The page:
THE other night I heard a young man in Geelong outline why he had left his homeland in Afghanistan and risked all to find his way to Australia to begin a new life.
It was a timely reminder of just how fortunate we are in this country to enjoy not only freedom and democracy but the simple things we all take for granted, especially our personal safety.
Yes, we have street violence, domestic violence, murder and rape, but they are individual and isolated criminal acts, which we all abhor, not socially-ordained acts of ethnic and religious violence by military or paramilitary groups.
This young man is from the minority Hazara people in Afghanistan – estimated at between 15 and 18 per cent of the 30 million population.
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The Hazara are mostly Shia Muslims, in a largely Sunni country and, to add to their problems, they are also racially distinct from the majority Pashtun and Tajik peoples.
They are said to be the descendants of Mongol soldiers of Genghis Khan who invaded and conquered Afghanistan in their westward expansion with a Turkish influence.
Their lands within Afghanistan have been greatly reduced since a rebellion was brutally crushed by Pashtuns in 1893 and they have suffered terrible persecution in various forms ever since.
The young man, who I won’t name, opened the eyes of his listeners to a world most of us really did not know existed today, a world in which there is very little personal security, where life is lived on the edge, where ancient hatreds, religious and ethnic, still spill over into bloodshed and a terrible brutality.
It must be a frightening world in which to live but millions have to do so every day of their lives and see mothers and fathers, sons and daughters butchered by fanatics.
Is it any wonder many place their lives in the hands of people smugglers to seek a better life?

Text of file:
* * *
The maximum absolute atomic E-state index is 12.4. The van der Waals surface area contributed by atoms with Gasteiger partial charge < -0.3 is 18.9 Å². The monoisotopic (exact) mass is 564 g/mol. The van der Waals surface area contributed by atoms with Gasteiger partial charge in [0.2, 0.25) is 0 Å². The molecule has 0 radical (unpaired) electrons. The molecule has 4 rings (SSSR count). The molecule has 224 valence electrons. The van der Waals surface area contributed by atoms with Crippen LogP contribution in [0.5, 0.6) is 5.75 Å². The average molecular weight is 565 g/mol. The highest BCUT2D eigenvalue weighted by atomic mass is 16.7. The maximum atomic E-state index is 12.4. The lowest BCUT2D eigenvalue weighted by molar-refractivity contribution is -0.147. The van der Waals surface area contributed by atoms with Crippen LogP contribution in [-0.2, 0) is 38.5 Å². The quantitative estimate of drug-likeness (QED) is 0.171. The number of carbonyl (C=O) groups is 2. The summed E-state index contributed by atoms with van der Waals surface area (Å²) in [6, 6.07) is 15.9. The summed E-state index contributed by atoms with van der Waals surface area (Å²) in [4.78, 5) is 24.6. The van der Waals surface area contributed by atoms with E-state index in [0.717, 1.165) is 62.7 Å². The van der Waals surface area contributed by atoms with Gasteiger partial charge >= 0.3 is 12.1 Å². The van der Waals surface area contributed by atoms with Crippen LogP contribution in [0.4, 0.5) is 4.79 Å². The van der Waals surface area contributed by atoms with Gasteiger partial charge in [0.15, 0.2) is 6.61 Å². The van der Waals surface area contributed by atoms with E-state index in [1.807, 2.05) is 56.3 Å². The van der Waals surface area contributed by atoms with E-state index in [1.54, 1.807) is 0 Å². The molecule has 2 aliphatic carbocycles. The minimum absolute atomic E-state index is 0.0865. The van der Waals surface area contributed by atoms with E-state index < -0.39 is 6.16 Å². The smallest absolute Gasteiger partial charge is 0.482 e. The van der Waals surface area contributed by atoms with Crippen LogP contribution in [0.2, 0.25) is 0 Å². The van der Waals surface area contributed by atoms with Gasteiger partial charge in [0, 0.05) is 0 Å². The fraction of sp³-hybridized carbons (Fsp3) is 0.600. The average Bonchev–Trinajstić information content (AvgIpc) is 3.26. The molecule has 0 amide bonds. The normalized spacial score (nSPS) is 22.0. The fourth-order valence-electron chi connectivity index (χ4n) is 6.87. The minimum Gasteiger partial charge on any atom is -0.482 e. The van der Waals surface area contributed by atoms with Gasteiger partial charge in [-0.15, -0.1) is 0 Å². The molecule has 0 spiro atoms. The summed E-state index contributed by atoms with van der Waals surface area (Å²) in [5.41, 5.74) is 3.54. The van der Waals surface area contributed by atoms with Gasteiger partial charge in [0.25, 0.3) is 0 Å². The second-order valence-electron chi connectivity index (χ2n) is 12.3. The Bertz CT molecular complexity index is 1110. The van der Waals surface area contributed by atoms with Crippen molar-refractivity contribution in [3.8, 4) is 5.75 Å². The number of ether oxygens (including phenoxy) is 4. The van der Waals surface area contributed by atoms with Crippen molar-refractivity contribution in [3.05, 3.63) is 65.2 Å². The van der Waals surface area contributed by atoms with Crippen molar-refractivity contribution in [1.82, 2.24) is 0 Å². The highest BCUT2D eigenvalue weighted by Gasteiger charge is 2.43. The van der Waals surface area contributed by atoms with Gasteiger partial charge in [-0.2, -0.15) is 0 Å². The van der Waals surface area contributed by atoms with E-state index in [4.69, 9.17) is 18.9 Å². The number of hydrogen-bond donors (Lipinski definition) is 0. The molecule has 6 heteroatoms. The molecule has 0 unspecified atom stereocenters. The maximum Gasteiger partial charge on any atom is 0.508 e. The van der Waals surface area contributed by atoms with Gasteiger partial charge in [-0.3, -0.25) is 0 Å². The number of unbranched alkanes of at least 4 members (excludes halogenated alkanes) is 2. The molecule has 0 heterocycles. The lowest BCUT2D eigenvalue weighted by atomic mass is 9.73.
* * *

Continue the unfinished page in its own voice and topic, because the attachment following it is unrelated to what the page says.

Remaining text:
I have had my concerns about illegal immigrants, refugees, boat people, whatever you wish to call them, being brought to Australia by people smugglers after flying to Indonesia. But this was the first opportunity I have had to meet an Afghan boat person, to speak to him and to ask questions.
He was an impressive young man, about 26, well-spoken, with a good command of English, working as a labourer but hoping to spend a year at The Gordon next year to enable his qualifications to be recognised here.
I was mesmerised by his story, amazed that such a seemingly well-adjusted young man had seen and experienced so much tragedy and cruelty in his short life, that he had been forced to flee his homeland to stay alive.
He had lost his brother and brother-in-law, tortured and murdered by the Taliban, decapitated, their faces a pulped unrecognisable mess as warnings to others not to work with the allied forces in Afghanistan.
And he had been warned himself that the Taliban were also out to bring his life to an end.
He is now in Australia, seeking a new life, living within the general community, wanting to better himself here and bring his mother and family to share the peace and opportunity Australia has to offer.
You wonder how anyone can come through the suffering and trauma that this young man has and not be bitter.
I am still not convinced that all boat people come here for the right reasons and I still believe that there are frauds and criminals among them and others who are not really refugees.
But when you hear stories such as this young man told, we must have compassion and be willing to help the genuine refugees, those whose lives are in danger in their homelands and who want to begin a new life and share the freedoms and security that are the norm for us.
How can we turn our backs on such people?